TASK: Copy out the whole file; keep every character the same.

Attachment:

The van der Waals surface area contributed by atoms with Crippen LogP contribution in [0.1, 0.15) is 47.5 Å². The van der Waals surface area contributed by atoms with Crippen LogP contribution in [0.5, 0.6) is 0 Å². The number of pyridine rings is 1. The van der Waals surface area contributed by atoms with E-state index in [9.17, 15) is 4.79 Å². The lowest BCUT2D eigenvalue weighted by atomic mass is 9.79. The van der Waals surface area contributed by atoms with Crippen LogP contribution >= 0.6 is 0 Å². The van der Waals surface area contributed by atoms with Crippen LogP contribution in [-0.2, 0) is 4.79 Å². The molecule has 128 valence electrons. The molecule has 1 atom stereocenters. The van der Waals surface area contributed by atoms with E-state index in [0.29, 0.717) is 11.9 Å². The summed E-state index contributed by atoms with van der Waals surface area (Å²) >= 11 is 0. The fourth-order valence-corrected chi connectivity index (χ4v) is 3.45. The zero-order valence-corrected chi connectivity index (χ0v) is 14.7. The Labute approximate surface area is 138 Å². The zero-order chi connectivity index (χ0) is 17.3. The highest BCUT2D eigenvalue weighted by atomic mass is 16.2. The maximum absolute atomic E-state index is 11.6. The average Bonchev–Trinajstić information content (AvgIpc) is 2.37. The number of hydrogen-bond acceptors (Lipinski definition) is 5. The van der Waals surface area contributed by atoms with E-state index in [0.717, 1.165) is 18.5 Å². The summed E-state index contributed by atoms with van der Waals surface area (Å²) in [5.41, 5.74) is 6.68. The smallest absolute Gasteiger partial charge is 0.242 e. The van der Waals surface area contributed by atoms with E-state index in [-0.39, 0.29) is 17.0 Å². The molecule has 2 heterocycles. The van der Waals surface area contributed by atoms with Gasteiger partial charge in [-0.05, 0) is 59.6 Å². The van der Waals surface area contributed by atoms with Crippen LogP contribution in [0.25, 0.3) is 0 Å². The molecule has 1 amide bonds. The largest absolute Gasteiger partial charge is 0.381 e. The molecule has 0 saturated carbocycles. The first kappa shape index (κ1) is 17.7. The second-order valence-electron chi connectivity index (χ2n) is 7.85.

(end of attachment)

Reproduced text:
The van der Waals surface area contributed by atoms with Crippen LogP contribution in [0.1, 0.15) is 47.5 Å². The van der Waals surface area contributed by atoms with Crippen LogP contribution in [0.5, 0.6) is 0 Å². The number of pyridine rings is 1. The van der Waals surface area contributed by atoms with E-state index in [9.17, 15) is 4.79 Å². The lowest BCUT2D eigenvalue weighted by atomic mass is 9.79. The van der Waals surface area contributed by atoms with Crippen LogP contribution >= 0.6 is 0 Å². The van der Waals surface area contributed by atoms with Crippen LogP contribution in [-0.2, 0) is 4.79 Å². The molecule has 128 valence electrons. The molecule has 1 atom stereocenters. The van der Waals surface area contributed by atoms with E-state index in [0.29, 0.717) is 11.9 Å². The summed E-state index contributed by atoms with van der Waals surface area (Å²) >= 11 is 0. The fourth-order valence-corrected chi connectivity index (χ4v) is 3.45. The zero-order valence-corrected chi connectivity index (χ0v) is 14.7. The Labute approximate surface area is 138 Å². The zero-order chi connectivity index (χ0) is 17.3. The highest BCUT2D eigenvalue weighted by atomic mass is 16.2. The maximum absolute atomic E-state index is 11.6. The average Bonchev–Trinajstić information content (AvgIpc) is 2.37. The number of hydrogen-bond acceptors (Lipinski definition) is 5. The van der Waals surface area contributed by atoms with E-state index in [0.717, 1.165) is 18.5 Å². The summed E-state index contributed by atoms with van der Waals surface area (Å²) in [5.41, 5.74) is 6.68. The smallest absolute Gasteiger partial charge is 0.242 e. The van der Waals surface area contributed by atoms with E-state index in [-0.39, 0.29) is 17.0 Å². The molecule has 2 heterocycles. The van der Waals surface area contributed by atoms with Gasteiger partial charge in [-0.05, 0) is 59.6 Å². The van der Waals surface area contributed by atoms with Crippen LogP contribution in [0.25, 0.3) is 0 Å². The molecule has 1 amide bonds. The largest absolute Gasteiger partial charge is 0.381 e. The molecule has 0 saturated carbocycles. The first kappa shape index (κ1) is 17.7. The second-order valence-electron chi connectivity index (χ2n) is 7.85.